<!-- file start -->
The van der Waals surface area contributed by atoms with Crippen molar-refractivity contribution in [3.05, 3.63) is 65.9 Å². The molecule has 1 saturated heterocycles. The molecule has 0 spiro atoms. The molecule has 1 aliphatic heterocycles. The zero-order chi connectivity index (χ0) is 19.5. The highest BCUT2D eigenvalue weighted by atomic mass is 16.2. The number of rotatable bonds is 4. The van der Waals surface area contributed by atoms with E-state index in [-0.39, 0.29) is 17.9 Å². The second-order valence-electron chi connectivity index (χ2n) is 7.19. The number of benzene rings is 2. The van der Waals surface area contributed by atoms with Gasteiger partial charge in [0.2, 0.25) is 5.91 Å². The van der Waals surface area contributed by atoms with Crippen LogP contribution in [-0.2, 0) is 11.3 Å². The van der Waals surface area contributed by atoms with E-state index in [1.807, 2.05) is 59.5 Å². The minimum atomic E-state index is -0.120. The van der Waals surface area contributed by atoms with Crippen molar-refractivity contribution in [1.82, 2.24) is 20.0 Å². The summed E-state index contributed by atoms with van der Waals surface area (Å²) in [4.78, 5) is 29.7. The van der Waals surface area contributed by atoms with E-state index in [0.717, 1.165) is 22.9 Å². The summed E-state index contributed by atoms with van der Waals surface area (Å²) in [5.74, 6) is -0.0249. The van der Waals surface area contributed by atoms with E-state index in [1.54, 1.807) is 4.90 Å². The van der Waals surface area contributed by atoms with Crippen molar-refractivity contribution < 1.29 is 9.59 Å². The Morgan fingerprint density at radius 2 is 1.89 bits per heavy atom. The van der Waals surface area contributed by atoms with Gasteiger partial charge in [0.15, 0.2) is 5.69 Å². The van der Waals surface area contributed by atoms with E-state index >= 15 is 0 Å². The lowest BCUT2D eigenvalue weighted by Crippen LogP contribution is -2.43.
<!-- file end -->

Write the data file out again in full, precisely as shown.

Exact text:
The van der Waals surface area contributed by atoms with Crippen molar-refractivity contribution in [3.05, 3.63) is 65.9 Å². The molecule has 1 saturated heterocycles. The molecule has 0 spiro atoms. The molecule has 1 aliphatic heterocycles. The zero-order chi connectivity index (χ0) is 19.5. The highest BCUT2D eigenvalue weighted by atomic mass is 16.2. The number of rotatable bonds is 4. The van der Waals surface area contributed by atoms with E-state index in [-0.39, 0.29) is 17.9 Å². The second-order valence-electron chi connectivity index (χ2n) is 7.19. The number of benzene rings is 2. The van der Waals surface area contributed by atoms with Gasteiger partial charge in [0.2, 0.25) is 5.91 Å². The van der Waals surface area contributed by atoms with Crippen LogP contribution in [-0.2, 0) is 11.3 Å². The van der Waals surface area contributed by atoms with E-state index in [1.807, 2.05) is 59.5 Å². The minimum atomic E-state index is -0.120. The van der Waals surface area contributed by atoms with Crippen molar-refractivity contribution in [1.82, 2.24) is 20.0 Å². The summed E-state index contributed by atoms with van der Waals surface area (Å²) in [4.78, 5) is 29.7. The van der Waals surface area contributed by atoms with E-state index in [0.717, 1.165) is 22.9 Å². The summed E-state index contributed by atoms with van der Waals surface area (Å²) in [5.74, 6) is -0.0249. The van der Waals surface area contributed by atoms with E-state index in [1.54, 1.807) is 4.90 Å². The van der Waals surface area contributed by atoms with Crippen molar-refractivity contribution < 1.29 is 9.59 Å². The Morgan fingerprint density at radius 2 is 1.89 bits per heavy atom. The van der Waals surface area contributed by atoms with Gasteiger partial charge in [0.15, 0.2) is 5.69 Å². The van der Waals surface area contributed by atoms with E-state index >= 15 is 0 Å². The lowest BCUT2D eigenvalue weighted by Crippen LogP contribution is -2.43.